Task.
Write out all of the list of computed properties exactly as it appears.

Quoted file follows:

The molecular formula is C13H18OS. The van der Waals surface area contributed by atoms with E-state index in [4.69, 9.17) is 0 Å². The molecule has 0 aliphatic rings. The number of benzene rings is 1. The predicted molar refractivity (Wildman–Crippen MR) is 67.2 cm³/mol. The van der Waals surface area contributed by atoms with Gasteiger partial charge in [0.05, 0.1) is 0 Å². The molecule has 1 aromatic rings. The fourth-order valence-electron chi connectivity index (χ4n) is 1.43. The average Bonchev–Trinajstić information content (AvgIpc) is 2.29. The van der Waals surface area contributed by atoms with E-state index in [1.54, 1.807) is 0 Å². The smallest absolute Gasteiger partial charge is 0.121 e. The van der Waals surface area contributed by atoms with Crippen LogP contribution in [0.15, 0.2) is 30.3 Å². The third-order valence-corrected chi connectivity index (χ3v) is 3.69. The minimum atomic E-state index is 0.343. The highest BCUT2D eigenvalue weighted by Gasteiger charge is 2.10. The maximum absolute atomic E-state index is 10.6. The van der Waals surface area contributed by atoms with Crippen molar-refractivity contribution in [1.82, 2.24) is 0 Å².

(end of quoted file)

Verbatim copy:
The molecular formula is C13H18OS. The van der Waals surface area contributed by atoms with E-state index in [4.69, 9.17) is 0 Å². The molecule has 0 aliphatic rings. The number of benzene rings is 1. The predicted molar refractivity (Wildman–Crippen MR) is 67.2 cm³/mol. The van der Waals surface area contributed by atoms with Gasteiger partial charge in [0.05, 0.1) is 0 Å². The molecule has 1 aromatic rings. The fourth-order valence-electron chi connectivity index (χ4n) is 1.43. The average Bonchev–Trinajstić information content (AvgIpc) is 2.29. The van der Waals surface area contributed by atoms with E-state index in [1.54, 1.807) is 0 Å². The smallest absolute Gasteiger partial charge is 0.121 e. The van der Waals surface area contributed by atoms with Crippen LogP contribution in [0.15, 0.2) is 30.3 Å². The third-order valence-corrected chi connectivity index (χ3v) is 3.69. The minimum atomic E-state index is 0.343. The highest BCUT2D eigenvalue weighted by Gasteiger charge is 2.10. The maximum absolute atomic E-state index is 10.6. The van der Waals surface area contributed by atoms with Crippen molar-refractivity contribution in [1.82, 2.24) is 0 Å².